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WM is a family of architectures that achieve significantly greater performance than RISC designs -- often by a factor of four or more. WM is a superscalar architecture; that is, it achieves its performance by executing more than one instruction concurrently. Unlike other superscalar designs, WM ameliorates the common problems encountered in achieving sustained concurrent execution of instructions by unusual approaches to the semantics of its basic instruction set. The resulting charms of the design are the simplicity of the mechanisms used and the synergy of their interaction; its modest demands on compiler technology; its broad spectrum of applicability; and, most of all, the fact that the complexity of an implementation is comparable to that of RISC machines.

WM is a family of architectures in the sense that it is parameterized by the size (width) of the arithmetic operations supported by a member of the family. WM supports integer arithmetic of width n-bits and floating point arithmetic of width m-bits directly in hardware. Thus, for example, WM<16,0> is a 16-bit (integer only) microcomputer, while WM<64,64> is likely to be a high performance machine with a large 64-bit virtual address space and 64-bit floating point arithmetic.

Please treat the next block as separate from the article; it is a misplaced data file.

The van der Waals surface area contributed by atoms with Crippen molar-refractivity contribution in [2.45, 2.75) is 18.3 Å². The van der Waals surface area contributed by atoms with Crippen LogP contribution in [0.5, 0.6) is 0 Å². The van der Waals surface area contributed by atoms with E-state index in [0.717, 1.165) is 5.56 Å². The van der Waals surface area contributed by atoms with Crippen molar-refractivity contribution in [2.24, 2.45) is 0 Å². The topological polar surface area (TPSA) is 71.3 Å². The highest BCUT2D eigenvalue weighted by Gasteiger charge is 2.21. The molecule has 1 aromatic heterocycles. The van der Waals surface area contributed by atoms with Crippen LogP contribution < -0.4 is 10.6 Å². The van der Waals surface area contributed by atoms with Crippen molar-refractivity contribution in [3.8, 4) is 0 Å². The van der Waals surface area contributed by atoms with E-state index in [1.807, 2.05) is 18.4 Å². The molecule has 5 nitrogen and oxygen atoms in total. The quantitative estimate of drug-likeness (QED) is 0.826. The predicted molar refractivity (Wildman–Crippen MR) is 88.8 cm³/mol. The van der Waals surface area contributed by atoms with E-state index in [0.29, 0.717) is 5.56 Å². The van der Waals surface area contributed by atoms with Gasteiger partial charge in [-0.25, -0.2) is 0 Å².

The WM Team (it evolved a lot over time)

Principal Architects

Other Faculty

Researchers & Students

  • Lee Belfore
  • Ricky Benitez
  • Scott Briercheck
  • Saad Himmich
  • Peter Kester
  • Steve McCalla
  • Sally McKee
  • Sunil Pamidi
  • Ramesh Peri
  • Max Salinas
  • Tom Schneider
  • Andy Schwab
  • Tim Sigmon
  • Rohit Wad
  • Pat Widener


We're still working on gather all of the various WM papers. Unfortunately, most of the reports are not available electronically. If you would like to obtain a hardcopy of any of these, send mail to gregg@virginia.edu. We are making postscript versions of preliminary drafts available via ftp where possible, in the hopes that this might help you decide whether you want to bother with hardcopies.

Computer Architecture | Computer Science | Electrical Engineering

comments to Sally McKee, mckee@virginia.edu